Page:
Sèvres café au lait ground cup and saucer with decoration simulating Japanese lacquer. The cup (tasse litron), decorated in tones of gold and with silver, portrays a Chinoiserie landscape. The cup, dated 1780, must be a very early attempt at this type of decoration since later versions consistently use platinum which does not tarnish. The saucer, which must have been made at Sèvres as a replacement for a broken saucer is identically decorated but with platinum instead of silver; it has the Sèvres Empire mark used after 1812. The use of platinum at Sèvres is one of the metal’s first uses in manufacturing. The decoration on both pieces shows Asian figures in landscapes scattered with gold dots simulating Japanese Nashiji lacquer which is sometimes found on café au lait grounds. A piece from the service is in the Metropolitan Museum of Art.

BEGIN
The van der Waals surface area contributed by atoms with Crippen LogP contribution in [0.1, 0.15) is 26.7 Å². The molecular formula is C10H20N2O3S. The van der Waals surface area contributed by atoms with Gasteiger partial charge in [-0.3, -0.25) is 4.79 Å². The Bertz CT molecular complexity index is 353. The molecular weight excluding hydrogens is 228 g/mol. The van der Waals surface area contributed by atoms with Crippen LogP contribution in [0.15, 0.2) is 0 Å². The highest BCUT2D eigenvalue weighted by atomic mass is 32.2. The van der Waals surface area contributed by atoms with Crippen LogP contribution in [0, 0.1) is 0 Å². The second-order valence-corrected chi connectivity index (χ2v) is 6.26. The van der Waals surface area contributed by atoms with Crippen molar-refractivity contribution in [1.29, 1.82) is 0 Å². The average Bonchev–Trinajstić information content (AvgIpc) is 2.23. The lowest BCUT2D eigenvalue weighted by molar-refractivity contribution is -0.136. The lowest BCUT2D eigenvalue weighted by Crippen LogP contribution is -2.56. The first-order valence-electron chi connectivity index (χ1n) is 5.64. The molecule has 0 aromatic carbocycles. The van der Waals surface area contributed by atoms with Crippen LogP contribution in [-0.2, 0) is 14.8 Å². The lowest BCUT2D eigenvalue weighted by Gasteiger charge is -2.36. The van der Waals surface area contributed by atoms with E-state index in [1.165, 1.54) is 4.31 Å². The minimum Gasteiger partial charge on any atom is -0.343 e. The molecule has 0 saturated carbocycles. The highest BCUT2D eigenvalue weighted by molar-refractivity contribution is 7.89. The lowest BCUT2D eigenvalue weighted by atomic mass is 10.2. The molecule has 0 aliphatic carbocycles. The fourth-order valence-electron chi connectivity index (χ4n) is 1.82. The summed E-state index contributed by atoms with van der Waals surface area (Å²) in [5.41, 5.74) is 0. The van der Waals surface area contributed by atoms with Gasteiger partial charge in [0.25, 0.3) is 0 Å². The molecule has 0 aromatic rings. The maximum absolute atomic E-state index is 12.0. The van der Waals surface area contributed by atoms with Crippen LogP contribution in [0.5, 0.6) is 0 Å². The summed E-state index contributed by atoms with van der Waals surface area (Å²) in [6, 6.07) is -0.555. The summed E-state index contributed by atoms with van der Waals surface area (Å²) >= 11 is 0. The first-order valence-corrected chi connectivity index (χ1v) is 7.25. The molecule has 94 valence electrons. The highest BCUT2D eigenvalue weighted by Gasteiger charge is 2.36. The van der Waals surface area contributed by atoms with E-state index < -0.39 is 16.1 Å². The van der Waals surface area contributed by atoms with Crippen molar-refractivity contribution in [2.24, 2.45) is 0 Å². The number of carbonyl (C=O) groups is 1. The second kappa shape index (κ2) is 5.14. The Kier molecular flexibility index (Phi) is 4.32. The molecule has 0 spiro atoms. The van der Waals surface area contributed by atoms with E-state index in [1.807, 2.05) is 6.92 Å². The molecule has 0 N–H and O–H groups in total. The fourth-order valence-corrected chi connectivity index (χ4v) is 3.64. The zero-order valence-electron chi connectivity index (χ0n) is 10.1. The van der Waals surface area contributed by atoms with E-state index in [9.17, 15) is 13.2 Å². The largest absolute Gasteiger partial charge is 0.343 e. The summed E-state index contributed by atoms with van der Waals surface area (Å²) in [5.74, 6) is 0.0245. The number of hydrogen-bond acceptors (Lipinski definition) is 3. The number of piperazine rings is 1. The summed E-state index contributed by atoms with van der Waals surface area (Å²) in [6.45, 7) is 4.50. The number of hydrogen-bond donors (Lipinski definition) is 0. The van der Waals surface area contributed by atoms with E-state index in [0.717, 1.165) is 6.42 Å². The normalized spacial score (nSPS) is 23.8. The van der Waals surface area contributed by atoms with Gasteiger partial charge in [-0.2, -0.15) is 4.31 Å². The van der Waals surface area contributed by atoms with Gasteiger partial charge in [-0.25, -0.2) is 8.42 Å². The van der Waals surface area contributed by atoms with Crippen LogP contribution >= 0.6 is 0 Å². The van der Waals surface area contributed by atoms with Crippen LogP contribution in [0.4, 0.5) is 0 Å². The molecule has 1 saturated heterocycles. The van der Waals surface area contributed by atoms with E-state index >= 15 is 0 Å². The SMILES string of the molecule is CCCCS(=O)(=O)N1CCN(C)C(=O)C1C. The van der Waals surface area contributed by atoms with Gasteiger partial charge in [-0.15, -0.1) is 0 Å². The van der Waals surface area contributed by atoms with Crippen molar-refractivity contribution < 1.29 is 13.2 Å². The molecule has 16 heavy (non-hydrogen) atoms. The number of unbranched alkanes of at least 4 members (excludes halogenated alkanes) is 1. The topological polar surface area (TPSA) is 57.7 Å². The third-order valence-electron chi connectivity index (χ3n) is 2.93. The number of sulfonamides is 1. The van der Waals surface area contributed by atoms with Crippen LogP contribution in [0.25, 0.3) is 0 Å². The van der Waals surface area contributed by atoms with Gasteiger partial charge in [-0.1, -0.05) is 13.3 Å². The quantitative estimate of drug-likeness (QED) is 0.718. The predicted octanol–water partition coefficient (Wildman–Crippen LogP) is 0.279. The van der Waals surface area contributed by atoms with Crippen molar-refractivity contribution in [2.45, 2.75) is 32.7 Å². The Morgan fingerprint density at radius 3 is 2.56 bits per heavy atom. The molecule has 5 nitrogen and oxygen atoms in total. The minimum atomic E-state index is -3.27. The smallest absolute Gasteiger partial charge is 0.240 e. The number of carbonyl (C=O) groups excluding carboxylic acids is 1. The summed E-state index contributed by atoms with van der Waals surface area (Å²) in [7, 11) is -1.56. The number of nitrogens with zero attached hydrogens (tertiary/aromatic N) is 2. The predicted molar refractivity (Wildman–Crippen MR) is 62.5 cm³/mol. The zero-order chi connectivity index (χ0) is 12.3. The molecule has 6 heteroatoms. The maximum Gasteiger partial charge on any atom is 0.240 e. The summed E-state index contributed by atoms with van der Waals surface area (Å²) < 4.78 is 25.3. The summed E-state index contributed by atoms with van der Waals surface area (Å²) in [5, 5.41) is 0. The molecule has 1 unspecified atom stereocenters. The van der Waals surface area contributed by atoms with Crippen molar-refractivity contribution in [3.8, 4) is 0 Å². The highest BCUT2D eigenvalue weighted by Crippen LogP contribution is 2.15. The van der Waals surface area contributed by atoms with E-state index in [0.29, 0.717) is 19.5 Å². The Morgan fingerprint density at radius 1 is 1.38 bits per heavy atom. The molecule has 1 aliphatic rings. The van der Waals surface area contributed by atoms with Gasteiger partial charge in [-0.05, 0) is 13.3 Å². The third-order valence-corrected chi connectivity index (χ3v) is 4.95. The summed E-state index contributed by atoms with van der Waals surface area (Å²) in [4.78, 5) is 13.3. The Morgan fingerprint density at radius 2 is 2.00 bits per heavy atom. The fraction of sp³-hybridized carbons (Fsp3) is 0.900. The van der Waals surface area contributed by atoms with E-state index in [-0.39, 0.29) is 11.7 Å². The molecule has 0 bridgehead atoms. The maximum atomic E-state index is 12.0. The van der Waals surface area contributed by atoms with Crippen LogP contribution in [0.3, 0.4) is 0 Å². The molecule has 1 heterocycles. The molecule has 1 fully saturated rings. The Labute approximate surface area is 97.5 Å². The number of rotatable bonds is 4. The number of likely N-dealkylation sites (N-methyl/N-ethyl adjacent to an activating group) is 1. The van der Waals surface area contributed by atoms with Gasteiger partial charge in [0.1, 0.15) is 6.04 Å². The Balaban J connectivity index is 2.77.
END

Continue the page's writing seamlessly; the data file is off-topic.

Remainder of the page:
Cup: Crowned crossed L mark (hard paste) Dated – “CC” 1780 Painter’s mark – “LG” Louis-Antoine Le Grand
Saucer: Orange stenciled mark with crowned eagle “Manufacture Impériale SEVRES” (1813-1815)